Who owns your ink?
In August 2016 in the USA, Solid Oak Sketches LLC sued 2K Games, Inc and Take-Two Interactive Software Inc. on the basis of copyright infringement. Solid Oak Sketches LLC is the registered owner of the copyright in the tattoos of various NBA players including LeBron James and Kobe Byrant. 2K Games and Take-Two Interactive use the likenesses of these NBA players in their games such as NBA 2K14, NBA 2K15 and NBA 2K16. In these games, the NBA players are depicted as realistically as possible - down to the details of their tattoos.
Solid Oak had offered to license the use of the depiction of the tattoos to 2K Games and Take-Two Interactive. 2K Games and Take-Two Interactive refused this offer but nevertheless depicted these NBA players adorned with their tattoos, the tattoos depicted in fine detail.
Since 2016, the battle between these parties has raged on. In September this year, Solid Oak stated that its main contention was not whether 2K Games, Inc and Take-Two Interactive Software Inc. could depict the NBA players, nor even how these players were depicted, but rather that Solid Oak’s copyrighted works were so brazenly represented in a game sold for profit, without permission or licence.
This case takes for granted that tattoos can be the subject of copyright in the first place - one cannot license the use of copyright if it does not exist in the work. Also, in the US, copyright can be registered and Solid Oak is the registered owner of the copyright in the tattoo. In South Africa, however, copyright, for the most part, cannot be registered.
So, if this case was heard in South Africa, would our courts hold that a tattoo can be the subject of copyright protection? Also, who would own that copyright?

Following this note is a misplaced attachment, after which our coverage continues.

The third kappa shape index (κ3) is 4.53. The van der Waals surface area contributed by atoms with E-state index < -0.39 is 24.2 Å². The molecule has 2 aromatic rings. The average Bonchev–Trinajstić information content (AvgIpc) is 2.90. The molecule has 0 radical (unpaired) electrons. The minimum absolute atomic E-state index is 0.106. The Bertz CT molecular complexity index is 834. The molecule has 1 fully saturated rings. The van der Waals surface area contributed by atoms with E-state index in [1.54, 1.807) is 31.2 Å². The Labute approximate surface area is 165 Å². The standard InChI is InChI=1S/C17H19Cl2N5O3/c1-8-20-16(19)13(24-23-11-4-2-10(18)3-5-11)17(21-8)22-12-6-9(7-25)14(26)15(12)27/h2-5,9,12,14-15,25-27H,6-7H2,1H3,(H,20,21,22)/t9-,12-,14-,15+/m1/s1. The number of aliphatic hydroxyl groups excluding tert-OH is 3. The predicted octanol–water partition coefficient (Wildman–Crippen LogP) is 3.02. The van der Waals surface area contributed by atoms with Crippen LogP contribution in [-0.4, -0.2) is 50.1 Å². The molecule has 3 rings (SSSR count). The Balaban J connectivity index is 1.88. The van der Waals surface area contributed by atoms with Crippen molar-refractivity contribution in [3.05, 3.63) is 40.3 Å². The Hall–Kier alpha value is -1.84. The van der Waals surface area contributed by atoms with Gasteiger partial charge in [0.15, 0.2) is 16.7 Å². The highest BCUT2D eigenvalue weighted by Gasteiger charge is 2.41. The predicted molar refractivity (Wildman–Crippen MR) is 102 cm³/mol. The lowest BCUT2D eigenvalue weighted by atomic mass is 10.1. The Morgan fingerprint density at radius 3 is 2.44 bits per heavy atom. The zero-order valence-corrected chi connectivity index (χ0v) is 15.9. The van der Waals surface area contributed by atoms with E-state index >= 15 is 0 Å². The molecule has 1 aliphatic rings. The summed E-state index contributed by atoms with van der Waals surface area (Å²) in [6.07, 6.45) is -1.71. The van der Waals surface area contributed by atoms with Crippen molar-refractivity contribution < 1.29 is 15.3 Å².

The Copyright Act 98 of 1978 determines that a work may be the subject of copyright protection if it (amongst other requirements) is a work as defined in this Act; if it is original; and if it is reduced to material form.
Theoretically then, copyright could subsist in a tattoo as a tattoo is an artistic work (one of the works defined in the Copyright Act), if it is original (it has not been copied from another work i.e. it is a custom design) and it is reduced to material form. However, this can become quite problematic when someone infringes the copyright in your tattoo. How would you enforce your right if someone copied your tattoo by getting the same tattoo? One certainly cannot get a court order for the removal of a leg or an arm. Would one request a lifelong royalty?
Importantly also, who owns the copyright in a tattoo? The general rule is that the author of the work is the owner of the copyright in the work. However, the Act contains certain exceptions. For example, if you work for a newspaper or publication, and the work in question was created in the scope of your duties, the copyright belongs to the publication. Similarly, if the work was created in the scope of your duties in your employment with any employer, the copyright in the work belongs to your employer. Lastly, if someone is commissioned to create a closed list of works, the person commissioning the work is the owner of the copyright in the work. This closed list does not include an artistic work and does not include a tattoo. Even if you commission the tattoo and pay for it, according to the Act, the copyright would be owned by the tattoo artist.
So, unfortunately, the copyright in the ink on your arm - even though it’s the stylised date of birth of your child or it says, in a stylised form, “I love my Mommy” - is probably owned by the tattoo artist.
This raises interesting questions about the right of the tattooed individual to display her own image and to reproduce the tattoo which has become a feature of her body. As the tattoo artist is the owner of the copyright, traditional remedies for infringement (e.g. interdicts or destruction of the infringing materials) are obviously not available as these would lead to violations of bodily integrity or violations of a person’s right to choose and continue in a profession (for example, a model’s right to sell photographs of himself).
In the case of LeBron and the other NBA players, it seems to me that the most practical way to avoid a debate over the use of copyrighted tattoos is to make sure that the copyright in a tattoo is assigned to the person who is tattooed. This is especially true for celebrities and sports stars who license their image for product endorsements.
Date published: 13 November 2018
Author: Natalie Slabbert